Mizuko "Mimi" Ito is a scholar and researcher at USC's School of Cinematic Arts. Her article, "Education vs. Entertainment: A Cultural History Children's Software," makes up a chapter of the recent MIT Press edited volume The Ecology of Games.
Ito's contribution stems in great part from work she did on her dissertation and is largely ethnographic in nature, just the type of research that Goldstein and Williams called for in yesterday's readings. In this piece, Ito endeavors to map the landscape of software developed for and marketed toward children over the last 30 years, making some interesting observations and delineating certain features in so doing. She is careful to point out that the commercial nature of much of this software places it and a "boundary zone" between education and entertainment - an issue for many types of materials consumed by young people, but perhaps particularly acute in the digital realm. For purposes of this article, there seems to be no great differentiation made between computer games and more traditional video/arcade-style games; in fact, most of the titles Ito invokes have been traditionally played on a home computer.
Ito begins by identifying three "genres" of children's software: academic, entertainment and construction, and goes on to state that she plans to examine the genres from the points of view of their "production and advertising...design...and at sites of play." This is approach seems as though it will cover issues pertaining to children's software in a comprehensive way.
In this dense and complex academic article, Ito makes several excellent points. First, she notes that new technologies (children's software included) do not emerge in a vacuum; rather, they are cultural byproducts and artifacts like any other, subject to a variety of stages of acceptance - a period known as "interpretive flexibility." She cites the bicycle as another innovation that went through this same period; for anyone interested in learning more about that, check out a book entitled The Adman in the Parlor for hilarious turn of the 20th century ad copy about bicycles - it is quite instructive.
Ito also cites the importance of how other media interrelate with new technologies. She pays special attention, for example, to examining ad copy, thinking about distribution and in what contexts the game is adopted (introducing these notions as a concept called the "circuit of culture").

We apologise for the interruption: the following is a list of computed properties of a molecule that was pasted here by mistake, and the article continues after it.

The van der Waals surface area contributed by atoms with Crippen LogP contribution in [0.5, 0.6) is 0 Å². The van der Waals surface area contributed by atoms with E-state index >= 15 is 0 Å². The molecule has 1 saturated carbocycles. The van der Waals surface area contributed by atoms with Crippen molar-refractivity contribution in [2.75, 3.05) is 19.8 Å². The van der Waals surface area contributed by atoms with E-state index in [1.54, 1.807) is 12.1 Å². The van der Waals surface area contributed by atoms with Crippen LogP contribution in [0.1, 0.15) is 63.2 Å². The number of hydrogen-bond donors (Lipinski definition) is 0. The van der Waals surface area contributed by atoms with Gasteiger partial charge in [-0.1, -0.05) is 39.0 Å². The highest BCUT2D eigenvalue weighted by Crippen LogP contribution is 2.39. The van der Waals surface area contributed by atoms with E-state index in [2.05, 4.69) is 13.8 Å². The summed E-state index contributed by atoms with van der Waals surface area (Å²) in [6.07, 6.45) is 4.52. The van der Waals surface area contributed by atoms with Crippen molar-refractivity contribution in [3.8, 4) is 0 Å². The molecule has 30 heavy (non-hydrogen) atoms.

After providing this framework for her discussion, Ito then gives a detailed historical account of how educational and children's games came into being, through a variety of pathways (via educators, via commercial means, etc.) Ito also discusses how these games were then targeted not only to children, but also to educators, parents and other children's culture gatekeepers. Here, again, she denotes three types ("genres") of games: academic, entertainment and construction. Each one of these genres has played out slightly differently as children's electronic/computer gaming has developed, and Ito gives a history and example for them all. Briefly, games she denotes as "educational" include early titles such as Rocky's Boots and Oregon Trail; many of these games and their companies can trace their roots directly back to academe or to K-12 institutions. Games deemed "entertainment" include the types of things produced by traditional toymakers (e.g. Mattel) using branded properties (e.g. Barbie). Construction games are a wide gamut that range from Will Wright's Sim City titles to, interestingly, the programming language known as LOGO. LOGO is a particularly interesting case, because one of, if not the primary, learning outcomes of that software is to teach kids computer literacy. It may be one of the first examples of software created with that sort of intentionality and with those goals in mind.
The last portion of Ito's article is consecrated to sharing and discussing the results of on-site interactions and observations of youth playing a variety of computer games in an afterschool club setting. These 5th Dimension computer clubs, interestingly, also exist at an intersection between leisure and instruction/education.
The anecdotes from the play recorded at the club suggest that even in ostensibly linear educational games, kids will find ways to develop their own play methods and mechanisms for problem-solving and will "freestyle" within the game, if given the chance. Often times, achieving an outcome is prized over the methods.
Also interesting about the sequences is the fact that the kids' play seems to always include adults interacting and mediating the game experience. Ito also cites the importance of "the element of spectacle," which often runs in contrast to what authority figures (e.g. supervising adults, game designers) think the outcomes should be.
Ito has the highest hopes for the construction genre of gaming in an educational context, citing their tool-mastery aspect and the creativity and individuation they inspire.